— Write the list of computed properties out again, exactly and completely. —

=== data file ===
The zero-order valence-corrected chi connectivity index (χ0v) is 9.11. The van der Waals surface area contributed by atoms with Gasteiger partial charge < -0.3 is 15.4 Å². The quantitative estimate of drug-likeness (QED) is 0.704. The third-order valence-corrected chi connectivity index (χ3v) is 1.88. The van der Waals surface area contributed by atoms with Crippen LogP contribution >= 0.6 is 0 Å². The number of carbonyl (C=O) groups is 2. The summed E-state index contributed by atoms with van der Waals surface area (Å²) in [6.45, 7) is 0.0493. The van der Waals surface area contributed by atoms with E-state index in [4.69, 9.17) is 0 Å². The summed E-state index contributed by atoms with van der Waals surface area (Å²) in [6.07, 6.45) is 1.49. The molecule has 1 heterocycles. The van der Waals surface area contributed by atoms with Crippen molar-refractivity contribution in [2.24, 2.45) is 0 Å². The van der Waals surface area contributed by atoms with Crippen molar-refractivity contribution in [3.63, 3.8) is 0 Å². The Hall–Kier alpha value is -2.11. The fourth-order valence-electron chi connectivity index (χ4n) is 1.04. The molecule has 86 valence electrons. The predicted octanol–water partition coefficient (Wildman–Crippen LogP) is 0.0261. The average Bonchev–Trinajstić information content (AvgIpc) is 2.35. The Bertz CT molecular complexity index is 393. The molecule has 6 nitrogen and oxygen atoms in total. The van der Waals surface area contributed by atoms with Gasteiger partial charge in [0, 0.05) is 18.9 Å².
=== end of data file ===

The zero-order valence-corrected chi connectivity index (χ0v) is 9.11. The van der Waals surface area contributed by atoms with Gasteiger partial charge < -0.3 is 15.4 Å². The quantitative estimate of drug-likeness (QED) is 0.704. The third-order valence-corrected chi connectivity index (χ3v) is 1.88. The van der Waals surface area contributed by atoms with Crippen LogP contribution >= 0.6 is 0 Å². The number of carbonyl (C=O) groups is 2. The summed E-state index contributed by atoms with van der Waals surface area (Å²) in [6.45, 7) is 0.0493. The van der Waals surface area contributed by atoms with E-state index in [4.69, 9.17) is 0 Å². The summed E-state index contributed by atoms with van der Waals surface area (Å²) in [6.07, 6.45) is 1.49. The molecule has 1 heterocycles. The van der Waals surface area contributed by atoms with Crippen molar-refractivity contribution in [2.24, 2.45) is 0 Å². The van der Waals surface area contributed by atoms with Crippen molar-refractivity contribution in [3.63, 3.8) is 0 Å². The Hall–Kier alpha value is -2.11. The fourth-order valence-electron chi connectivity index (χ4n) is 1.04. The molecule has 86 valence electrons. The predicted octanol–water partition coefficient (Wildman–Crippen LogP) is 0.0261. The average Bonchev–Trinajstić information content (AvgIpc) is 2.35. The Bertz CT molecular complexity index is 393. The molecule has 6 nitrogen and oxygen atoms in total. The van der Waals surface area contributed by atoms with Gasteiger partial charge in [0, 0.05) is 18.9 Å².